Elon Musk’s obsession with Twitter isn’t the main reason behind Tesla stock’s plunge


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CNN

A common misconception has emerged about Elon Musk and Tesla: The mega-billionaire’s love affair with Twitter is the main reason Tesla stock has plummeted in value this year. But Tesla’s steep stock sale this week proved that the problems at Musk’s automaker go well beyond Twitter.

Even as Musk signaled he could give up his CEO title on Twitter, investors worried that the prospects for Tesla’s sales and earnings were deteriorating. A sign of weakening demand: Tesla has announced a rare sale. The company offered two rebates for buyers who take delivery of a vehicle before the end of the year, initially offering a $3,750 rebate earlier this month. Tesla then doubled that discount to $7,500 on Thursday.

“Tesla is clearly seeing demand slumps in China and the US at a time when electric vehicle competition is ramping up across the board,” said Dan Ives, a tech analyst at Wedbush Securities and a Tesla bull, who set his price target on the stock on April 1, 2020 Friday has lowered it from $250 to $175. “Tesla’s price cuts were the straw that broke the camel’s back for the stock.”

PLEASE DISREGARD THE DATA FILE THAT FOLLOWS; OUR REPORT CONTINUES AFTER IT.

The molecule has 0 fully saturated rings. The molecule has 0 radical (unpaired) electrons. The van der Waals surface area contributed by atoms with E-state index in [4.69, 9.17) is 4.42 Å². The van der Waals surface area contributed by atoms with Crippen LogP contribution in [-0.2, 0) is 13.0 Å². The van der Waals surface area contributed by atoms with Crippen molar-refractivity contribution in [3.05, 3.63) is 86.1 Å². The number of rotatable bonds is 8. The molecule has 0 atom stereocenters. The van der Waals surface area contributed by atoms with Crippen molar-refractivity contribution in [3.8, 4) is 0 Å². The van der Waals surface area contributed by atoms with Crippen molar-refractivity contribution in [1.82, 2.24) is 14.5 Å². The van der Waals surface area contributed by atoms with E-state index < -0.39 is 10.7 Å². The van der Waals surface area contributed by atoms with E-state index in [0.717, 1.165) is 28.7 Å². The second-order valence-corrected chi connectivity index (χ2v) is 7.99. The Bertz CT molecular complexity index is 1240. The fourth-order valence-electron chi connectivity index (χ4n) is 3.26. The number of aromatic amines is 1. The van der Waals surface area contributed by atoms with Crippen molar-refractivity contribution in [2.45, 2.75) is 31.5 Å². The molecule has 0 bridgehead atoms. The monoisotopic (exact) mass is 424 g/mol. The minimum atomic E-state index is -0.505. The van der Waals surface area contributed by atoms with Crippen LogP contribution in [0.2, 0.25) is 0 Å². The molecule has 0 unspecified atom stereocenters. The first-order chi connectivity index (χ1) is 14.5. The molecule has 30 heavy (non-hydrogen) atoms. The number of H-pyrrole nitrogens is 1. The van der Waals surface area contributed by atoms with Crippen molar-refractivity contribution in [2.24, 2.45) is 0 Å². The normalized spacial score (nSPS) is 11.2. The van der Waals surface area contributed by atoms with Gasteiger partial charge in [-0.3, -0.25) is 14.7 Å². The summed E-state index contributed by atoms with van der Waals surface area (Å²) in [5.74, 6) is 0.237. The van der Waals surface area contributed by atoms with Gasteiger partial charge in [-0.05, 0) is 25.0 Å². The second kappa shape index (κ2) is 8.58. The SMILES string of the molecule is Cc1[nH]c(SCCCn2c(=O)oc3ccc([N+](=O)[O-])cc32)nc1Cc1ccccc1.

Another reason why Tesla stock is falling: The US economy could slide into recession next year, hurting auto sales. Musk said in a Twitter Spaces call Thursday that he expects the economy to be in a “serious recession” in 2023.

“I think there’s going to be macro drama that’s bigger than people think right now,” he said, according to Reuters, adding that homes and cars will be “disproportionately” affected by economic conditions.

Part of the problem with Tesla’s stock price is that critics question whether it was ever worth the trillion-dollar valuation it was at the start of the year. At its peak, Tesla was worth more than the 12 largest automakers in the world combined, despite having a fraction of the sales of each of them. Today it is worth $399 billion.

“It outperformed in the short term,” said Loup Ventures’ Gene Munster, another Tesla fan. “I still believe this can be a much bigger company. I think it will see those kind of numbers again. But it could be a long, long time before we get there.”

Tesla’s growth prospects — a target of 50% revenue growth annually — contributed to this valuation. It admitted in October that it will miss that sales target for this year.